Using Observe and Describe allow you to address behaviors in a better way. Observing children’s behaviors, you are not judging your child or their poor behavior. The lack of judgment makes it harder for your child to argue against what you’ve observed. When your child doesn’t feel like they are being attacked, they are more likely to follow your instructions and change their behavior.
Observe and Describe helps you clarify to improve behavior by giving you the words to describe children’s behavior. Observe and Describe helps point out your child’s positive behavior and why you are proud of them. When your child knows why you are proud of them, they will be more likely to repeat the behavior you want.
Observe and Describe takes practice before it becomes second nature to come up with the words to describe a child’s behavior. Before using it on your children, start by observing what you encounter and describing to yourself what you see. For example, if you’re at the grocery store and see a child pulling boxes off the shelf. You’d say to yourself, “Mary, you have pulled the cereal boxes off the shelf and left them in the middle of the aisle.” Practicing it in your head allows you to become more comfortable with the steps before actually having to do it with your kids. Many parents find it helpful to practice pausing the TV or movie and describing what just happened. It’s ok if it takes a while before you feel comfortable using the skill.
The three steps to Observe and Describe are:
Observe the behavior
Get your child’s attention
Describe what you see. Be descriptive and specific. Avoid vague words and phrases.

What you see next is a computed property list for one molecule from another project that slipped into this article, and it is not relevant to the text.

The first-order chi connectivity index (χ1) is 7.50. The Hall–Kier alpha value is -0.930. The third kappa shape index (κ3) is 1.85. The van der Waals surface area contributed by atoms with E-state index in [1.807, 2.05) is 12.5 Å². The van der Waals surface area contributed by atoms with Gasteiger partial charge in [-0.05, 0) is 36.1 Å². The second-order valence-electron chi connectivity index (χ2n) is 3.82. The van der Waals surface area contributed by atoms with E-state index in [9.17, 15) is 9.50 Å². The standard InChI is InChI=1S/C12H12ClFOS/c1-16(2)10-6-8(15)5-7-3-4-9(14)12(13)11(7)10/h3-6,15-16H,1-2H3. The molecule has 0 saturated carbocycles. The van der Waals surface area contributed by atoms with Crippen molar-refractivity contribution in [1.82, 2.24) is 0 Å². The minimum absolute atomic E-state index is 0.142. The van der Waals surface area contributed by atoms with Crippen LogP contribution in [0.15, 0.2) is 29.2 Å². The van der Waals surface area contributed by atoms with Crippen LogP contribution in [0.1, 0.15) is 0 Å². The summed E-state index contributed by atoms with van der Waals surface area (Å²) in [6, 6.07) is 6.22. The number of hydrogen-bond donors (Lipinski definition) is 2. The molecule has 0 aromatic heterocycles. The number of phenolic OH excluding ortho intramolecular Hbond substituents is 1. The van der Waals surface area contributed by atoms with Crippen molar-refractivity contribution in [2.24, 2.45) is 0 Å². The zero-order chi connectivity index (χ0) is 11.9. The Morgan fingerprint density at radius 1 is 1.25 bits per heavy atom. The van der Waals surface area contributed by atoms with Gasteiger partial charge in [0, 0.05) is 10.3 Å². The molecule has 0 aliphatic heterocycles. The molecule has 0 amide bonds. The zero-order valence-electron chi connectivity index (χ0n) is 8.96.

Children are concrete thinkers, so they have a hard time gasping vague phrases or words. Things like: “stop acting out,” “stop being bad,” or “don’t cause problems” doesn’t tell your child what you want. If your child isn’t able to grasp what they are being told, they won’t be able to change their behavior. Describing words for kids helps tell your child what you want.
Many parents wonder what behavior is. Behavior is what your child does or says. It is anything a child does that can be seen, heard, or measured (how often or how long).
Three things to remember when using the skill of Observe and Describe
Putting yourself at eye level when getting a child’s attention. Being at eye level makes you less scary to your child. Also, sitting side by side instead of looking directly at them will help them understand that you are displeased with their behavior and actions and not with them.
Eliminate distractions. Talking to your child without distractions increased the chance of your child hearing and understanding what you are saying.
Be aware of facial expressions and body language. Smile when your child has done something you’re happy with or frown when you’re displeased. Even if your child doesn’t understand every word you’re saying, they’ll get the message through your body language.
For more information about Observe and Describe and games and activities ideas, visit Smarter Parenting.